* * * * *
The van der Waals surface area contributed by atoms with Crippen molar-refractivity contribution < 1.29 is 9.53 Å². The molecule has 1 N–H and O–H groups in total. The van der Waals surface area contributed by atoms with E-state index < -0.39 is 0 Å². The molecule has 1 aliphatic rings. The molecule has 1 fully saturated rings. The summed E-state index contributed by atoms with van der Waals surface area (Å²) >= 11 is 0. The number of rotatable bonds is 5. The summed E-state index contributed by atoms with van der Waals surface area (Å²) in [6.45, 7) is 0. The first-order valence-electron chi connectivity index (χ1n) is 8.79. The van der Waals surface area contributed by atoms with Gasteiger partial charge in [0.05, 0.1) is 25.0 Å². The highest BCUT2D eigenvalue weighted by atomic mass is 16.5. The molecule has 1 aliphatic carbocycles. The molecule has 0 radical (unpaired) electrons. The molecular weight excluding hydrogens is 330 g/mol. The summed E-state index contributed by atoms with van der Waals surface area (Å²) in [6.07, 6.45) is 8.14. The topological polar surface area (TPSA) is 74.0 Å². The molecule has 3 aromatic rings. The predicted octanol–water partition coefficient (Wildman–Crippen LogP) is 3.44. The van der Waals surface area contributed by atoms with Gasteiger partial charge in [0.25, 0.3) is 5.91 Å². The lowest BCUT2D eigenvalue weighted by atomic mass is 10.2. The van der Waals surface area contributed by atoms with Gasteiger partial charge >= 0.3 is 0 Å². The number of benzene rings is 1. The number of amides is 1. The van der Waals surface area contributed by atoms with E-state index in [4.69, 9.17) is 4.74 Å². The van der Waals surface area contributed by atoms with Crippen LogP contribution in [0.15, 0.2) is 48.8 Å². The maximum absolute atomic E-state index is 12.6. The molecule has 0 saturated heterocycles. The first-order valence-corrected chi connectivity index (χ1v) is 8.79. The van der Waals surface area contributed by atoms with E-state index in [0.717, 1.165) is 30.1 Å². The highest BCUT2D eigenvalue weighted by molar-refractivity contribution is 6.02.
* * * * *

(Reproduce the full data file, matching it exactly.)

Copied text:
The van der Waals surface area contributed by atoms with Crippen molar-refractivity contribution < 1.29 is 9.53 Å². The molecule has 1 N–H and O–H groups in total. The van der Waals surface area contributed by atoms with E-state index < -0.39 is 0 Å². The molecule has 1 aliphatic rings. The molecule has 1 fully saturated rings. The summed E-state index contributed by atoms with van der Waals surface area (Å²) >= 11 is 0. The number of rotatable bonds is 5. The summed E-state index contributed by atoms with van der Waals surface area (Å²) in [6.45, 7) is 0. The first-order valence-electron chi connectivity index (χ1n) is 8.79. The van der Waals surface area contributed by atoms with Gasteiger partial charge in [0.05, 0.1) is 25.0 Å². The highest BCUT2D eigenvalue weighted by atomic mass is 16.5. The molecule has 1 aliphatic carbocycles. The molecule has 0 radical (unpaired) electrons. The molecular weight excluding hydrogens is 330 g/mol. The summed E-state index contributed by atoms with van der Waals surface area (Å²) in [6.07, 6.45) is 8.14. The topological polar surface area (TPSA) is 74.0 Å². The molecule has 3 aromatic rings. The predicted octanol–water partition coefficient (Wildman–Crippen LogP) is 3.44. The van der Waals surface area contributed by atoms with Gasteiger partial charge in [0.25, 0.3) is 5.91 Å². The lowest BCUT2D eigenvalue weighted by atomic mass is 10.2. The van der Waals surface area contributed by atoms with Gasteiger partial charge >= 0.3 is 0 Å². The number of benzene rings is 1. The number of amides is 1. The van der Waals surface area contributed by atoms with E-state index in [4.69, 9.17) is 4.74 Å². The van der Waals surface area contributed by atoms with Crippen LogP contribution in [0.15, 0.2) is 48.8 Å². The maximum absolute atomic E-state index is 12.6. The molecule has 0 saturated heterocycles. The first-order valence-corrected chi connectivity index (χ1v) is 8.79. The van der Waals surface area contributed by atoms with E-state index in [0.717, 1.165) is 30.1 Å². The highest BCUT2D eigenvalue weighted by molar-refractivity contribution is 6.02.